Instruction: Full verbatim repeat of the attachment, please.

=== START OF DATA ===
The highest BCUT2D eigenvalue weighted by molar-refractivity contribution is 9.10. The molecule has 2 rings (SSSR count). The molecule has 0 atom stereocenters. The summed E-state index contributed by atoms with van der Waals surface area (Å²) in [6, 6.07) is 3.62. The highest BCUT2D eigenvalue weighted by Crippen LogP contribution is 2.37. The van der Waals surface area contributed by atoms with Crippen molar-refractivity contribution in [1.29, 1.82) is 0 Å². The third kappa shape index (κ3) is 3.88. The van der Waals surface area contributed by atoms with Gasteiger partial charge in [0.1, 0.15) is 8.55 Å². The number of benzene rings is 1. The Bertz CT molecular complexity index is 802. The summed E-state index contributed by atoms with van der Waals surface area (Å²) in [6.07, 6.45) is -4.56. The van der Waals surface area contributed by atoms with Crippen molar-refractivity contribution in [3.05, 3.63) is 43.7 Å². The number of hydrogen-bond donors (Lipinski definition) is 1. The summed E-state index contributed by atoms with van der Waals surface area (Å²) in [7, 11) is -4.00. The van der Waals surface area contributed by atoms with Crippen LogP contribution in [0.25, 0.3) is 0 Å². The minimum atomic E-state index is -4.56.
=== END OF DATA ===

The highest BCUT2D eigenvalue weighted by molar-refractivity contribution is 9.10. The molecule has 2 rings (SSSR count). The molecule has 0 atom stereocenters. The summed E-state index contributed by atoms with van der Waals surface area (Å²) in [6, 6.07) is 3.62. The highest BCUT2D eigenvalue weighted by Crippen LogP contribution is 2.37. The van der Waals surface area contributed by atoms with Crippen molar-refractivity contribution in [1.29, 1.82) is 0 Å². The third kappa shape index (κ3) is 3.88. The van der Waals surface area contributed by atoms with Gasteiger partial charge in [0.1, 0.15) is 8.55 Å². The number of benzene rings is 1. The Bertz CT molecular complexity index is 802. The summed E-state index contributed by atoms with van der Waals surface area (Å²) in [6.07, 6.45) is -4.56. The van der Waals surface area contributed by atoms with Crippen molar-refractivity contribution in [3.05, 3.63) is 43.7 Å². The number of hydrogen-bond donors (Lipinski definition) is 1. The summed E-state index contributed by atoms with van der Waals surface area (Å²) in [7, 11) is -4.00. The van der Waals surface area contributed by atoms with Crippen LogP contribution in [0.25, 0.3) is 0 Å². The minimum atomic E-state index is -4.56.